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You wouldn’t know Othello is considered a tragedy from the laughter rolling through the Delacorte Theater in Central Park. Corey Stoll’s rollicking portrayal of the villainous Iago in Shakespeare’s classic takes some getting used to. After all, it’s hard to remember the last time the line “Strangle her in her bed” — helpfully suggested by Iago to the title character about the wife he wrongly suspects of infidelity — was an occasion for hilarity.
And yet it is here, at least to some audience members who may not be familiar with the play usually delivered in far more ominous tones. It’s partly because of Stoll, who downplays Iago’s sinister aspects in favor of conveying a casual delight in his machinations, one that he eagerly puts across with the timing of a stand-up comedian: Never has the phrase “I hate the Moor!” sounded less threatening. His undeniably entertaining performance is the most unorthodox aspect of Ruben Santiago-Hudson’s otherwise slavishly traditional staging.
These days, a Shakespearean production set in the appropriate period and devoid of modernistic touches seems almost an aberration, as if the director just wasn’t trying hard enough. The approach feels refreshing here, especially after last season’s misbegotten Central Park production of Julius Caesar, in which the title character was presented as a Donald Trump parody. It takes a few minutes into this Othello before one gets used to seeing the cast in Toni-Leslie James’ handsome period costumes rather than modern military uniforms and business suits.
Unfortunately, that lack of daringness also results in the evening feeling stodgy and dull, Stoll’s attempts at comic relief notwithstanding. Performed on Rachel Hauck’s visually drab set consisting of little more than faux stone arches, the production lacks the passion and urgency necessary to make us care about the tragic fates of its principal figures.
Despite the problematic aspects of his interpretation, Stoll nonetheless manages to be compelling, thanks to his formidable charisma and wonderfully naturalistic delivery. This is the actor’s third Central Park appearance in as many summers (last year he was an impressive Brutus) and his growing confidence and ease is noticeable. Especially in comparison to his co-star Chukwudi Iwuji, whose Othello feels mannered and histrionic. So terrific in the recent off-Broadway premiere of Bruce Norris’ The Low Road, the Nigerian-British actor here conveys little of his character’s fierceness and stature, making his downfall at Iago’s hand seem all too inevitable.
The female leads, on the other hand are terrific. Heather Lind infuses Desdemona with a combination of strength and vulnerability that makes a character who can sometimes seem a mere plot device heartbreakingly real. But it’s Alison Wright who is the standout of the evening. The actress — nominated for an Emmy last year for her superb turn as the ill-fated Martha in The Americans, and also seen in a key supporting role on Feud — delivers such a vibrant and intelligent turn as Iago’s faithful wife Emilia that you wish the whole play were about her.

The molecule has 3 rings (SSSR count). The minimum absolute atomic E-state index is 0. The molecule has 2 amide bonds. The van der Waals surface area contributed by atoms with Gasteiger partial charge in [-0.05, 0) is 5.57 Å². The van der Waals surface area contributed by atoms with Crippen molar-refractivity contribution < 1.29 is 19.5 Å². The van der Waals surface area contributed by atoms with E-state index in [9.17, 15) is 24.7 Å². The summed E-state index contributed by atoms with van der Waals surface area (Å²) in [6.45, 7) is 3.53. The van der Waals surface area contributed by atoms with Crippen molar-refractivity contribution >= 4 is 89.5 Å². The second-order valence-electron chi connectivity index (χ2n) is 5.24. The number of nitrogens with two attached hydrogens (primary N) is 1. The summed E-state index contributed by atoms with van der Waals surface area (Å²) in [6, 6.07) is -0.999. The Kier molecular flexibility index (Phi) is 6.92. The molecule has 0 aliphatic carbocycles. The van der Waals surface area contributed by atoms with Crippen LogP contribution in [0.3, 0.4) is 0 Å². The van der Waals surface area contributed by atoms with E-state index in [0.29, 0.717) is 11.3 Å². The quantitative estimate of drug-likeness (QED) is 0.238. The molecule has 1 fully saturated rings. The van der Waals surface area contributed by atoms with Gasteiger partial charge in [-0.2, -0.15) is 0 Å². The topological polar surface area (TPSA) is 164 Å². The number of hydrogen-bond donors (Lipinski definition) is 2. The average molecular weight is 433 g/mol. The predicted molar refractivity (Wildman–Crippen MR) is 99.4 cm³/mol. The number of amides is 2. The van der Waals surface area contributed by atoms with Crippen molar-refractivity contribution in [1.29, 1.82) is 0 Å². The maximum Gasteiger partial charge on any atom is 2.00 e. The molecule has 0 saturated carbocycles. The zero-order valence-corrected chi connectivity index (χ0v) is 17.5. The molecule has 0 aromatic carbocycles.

Santiago-Hudson, whose directorial credits include acclaimed productions of several August Wilson plays, seems a bit adrift here. His sluggishly paced staging lacks momentum, a quality not normally missing in this, one of Shakespeare’s most accessible, plot-driven works. The director also makes some odd choices, such as in the bizarre murder scene in which Othello seems to kill his wife not by strangling her but rather hugging her to death. Another problem is the bombastic music composed by Derek Wieland, which feels entirely too slathered on.
Newcomers to Othello will certainly get the essence of the play in this mostly straightforward staging. And, of course, tickets are free. But those who have seen previous versions, such as the recent off-Broadway production starring an incendiary Daniel Craig and David Oyelowo, will likely feel that this presentation has little reason for being.
Venue: Delacorte Theater, New York
Cast: Kevin Rico Angulo, Christopher Cassarino, Peter Jay Fernandez, Motell Foster, Andrew Hovelson, Chukwudi Iwuji, David Kenner, Heather Lind, Tim Nicolai, Flor de Liz Perez, Miguel Perez, Lily Santiago, Thomas Schall, Caroline Siewert, Corey Stoll, Babak Tafti, Allen Tedder, Peter Van Wagner, Alison Wright
Playwright: William Shakespeare
Director: Ruben Santiago-Hudson
Set designer: Rachel Hauck
Costume designer: Toni-Leslie James
Lighting designer: Jane Cox
Music: Derek Wieland
Sound designer: Jessica Paz
Presented by The Public Theater
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